DIY Security System Buyer’s Guide - firstenergyhome | Blog
97 views | June 1, 2020

DIY Security System Buyer’s Guide

No matter where you live, your family could benefit from the added protection of a home security system.

Home security systems provide beneficial protections that every family deserves, no matter where they live. A DIY home security system offers a bundle of competitively priced security technologies that users can tailor to unique needs, and most devices are easy to install. Besides saving on the installation cost, there are no contractual obligations for system monitoring with DIY smart security devices.

What is a DIY Home Security System?

A DIY security system can include all of the components and features of a conventional home security system, with the main difference being professional monitoring.

The DIY smart devices operate on Wi-Fi, Bluetooth, or Z-Wave/Zigbee technologies. Many are compatible with Apple Siri, Amazon Alexa, Google Assistant, and other voice-command home assistant hubs.

Another difference between conventional and DIY home security is building the system with components that make sense to the user. Homeowners may choose to create a sophisticated system of cameras, control hubs, keypads, door and window sensors, smart locks, smart lighting, motion sensors, smoke and carbon monoxide detectors, and other elements. Or they may choose to start with the basics and add components over time.

These smart home protection systems are wireless, and most are easy to install, which may avoid professional installation costs.

Do-it-yourself home security systems don't require long-term contracts for professional monitoring. The homeowner has full control of the system devices through an app installed on a smartphone, tablet, or laptop. This mobile control allows the homeowner to self-monitor the home 24/7 from anywhere. The type of monitoring may include real-time video feeds and smartphone notifications for any activity.

How to Plan Your DIY Security System

One of the primary advantages of a DIY home security system is the ability to custom-tailor the system to the home's layout and the family's needs. Some of the more common customization considerations are listed below.

  • Unique Structural Needs – The home's layout is the number one customization factor. Ground-floor doors and windows probably require more monitoring than upper floors. Do you have outbuildings that need protection? Where should cameras be positioned to identify visitors or prowlers?
  • Placement of Control Hub/Panel and Other Components – Ensure the keypad is easily accessible to family members but not apparent to anyone else. Position cameras inconspicuously, making it harder for prowlers to avoid.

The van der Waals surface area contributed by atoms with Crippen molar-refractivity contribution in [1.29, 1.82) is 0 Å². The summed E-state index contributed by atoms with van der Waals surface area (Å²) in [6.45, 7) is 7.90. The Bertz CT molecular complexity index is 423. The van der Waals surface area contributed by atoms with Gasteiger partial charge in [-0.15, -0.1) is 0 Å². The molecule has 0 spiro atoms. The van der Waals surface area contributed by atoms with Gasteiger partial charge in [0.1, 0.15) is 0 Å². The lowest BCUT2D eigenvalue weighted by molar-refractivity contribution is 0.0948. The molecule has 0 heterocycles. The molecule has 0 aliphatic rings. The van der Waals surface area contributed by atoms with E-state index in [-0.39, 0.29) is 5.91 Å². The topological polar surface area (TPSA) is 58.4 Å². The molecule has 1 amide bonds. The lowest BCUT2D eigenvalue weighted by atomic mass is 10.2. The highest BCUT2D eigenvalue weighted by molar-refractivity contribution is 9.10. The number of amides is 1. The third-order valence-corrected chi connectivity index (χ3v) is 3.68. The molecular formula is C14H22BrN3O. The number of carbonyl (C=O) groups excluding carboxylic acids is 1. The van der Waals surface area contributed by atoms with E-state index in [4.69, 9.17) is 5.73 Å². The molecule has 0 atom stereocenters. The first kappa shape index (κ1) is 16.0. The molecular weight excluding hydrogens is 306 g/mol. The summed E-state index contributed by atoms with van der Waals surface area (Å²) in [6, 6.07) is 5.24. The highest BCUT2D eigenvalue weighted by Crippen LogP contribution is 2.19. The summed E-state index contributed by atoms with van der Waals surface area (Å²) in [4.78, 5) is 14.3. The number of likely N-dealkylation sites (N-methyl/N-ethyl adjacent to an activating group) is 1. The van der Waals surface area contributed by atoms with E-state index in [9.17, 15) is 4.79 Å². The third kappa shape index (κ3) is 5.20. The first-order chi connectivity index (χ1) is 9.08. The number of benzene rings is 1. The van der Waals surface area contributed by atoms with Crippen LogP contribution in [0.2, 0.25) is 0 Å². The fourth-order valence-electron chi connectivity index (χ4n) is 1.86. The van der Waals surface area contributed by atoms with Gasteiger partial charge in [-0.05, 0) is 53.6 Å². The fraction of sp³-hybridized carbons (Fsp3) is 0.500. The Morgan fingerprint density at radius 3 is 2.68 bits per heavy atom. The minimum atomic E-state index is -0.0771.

• Customizable Motion Sensor Technology – Does the security system allow motion sensor placement anywhere? Can the sensors tell the difference between humans, pets, or objects? The best sensor technology can be customized to minimize false alarms yet provide necessary alerts.
  • Smoke and Carbon Monoxide Detector – Stay protected from deadly fires and carbon monoxide with smoke and carbon monoxide alarms.
  • Video Resolution and Viewing Angles – High camera resolution provides clear footage and freezeframes. A higher resolution is crucial for distinguishing picture details, such as making out a person's face, clothing, or accessories. Strategically position cameras to minimize blind spots and provide the most comprehensive views of the property.
  • Video Storage Capabilities – How long do you want access to images generated by video cameras? Some systems allow for limited free storage of stills or video, anywhere from a few days up to a week. Other systems might offer a monthly charge for unlimited or 24-hour storage. High-resolution video results in larger file sizes. If you want to keep footage, consider the cost and storage.
  • Compatibility with Existing Systems – Voice assistants such as Google Assistant and Amazon Alexa are popular smart home devices; if these or other smart home devices are already present in the home, be sure to choose DIY security system components that are compatible.
  • Power Source and Backup – Will the DIY home protection system be battery-powered or plugged into an outlet? If the system is powered through an electrical outlet, it may lose power during a power failure. Because of this issue, consider battery power as a blackout backup.

In Conclusion

Today's smart home market offers a wealth of innovative options in DIY home security systems. Discover how easy it can be to choose and install smart devices like cameras, sensors, locks, alarms, and other components to provide home protection.

To learn about more smart home devices that may be incorporated into a DIY home security system, check out other articles in the FirstEnergy Home Learning Library.

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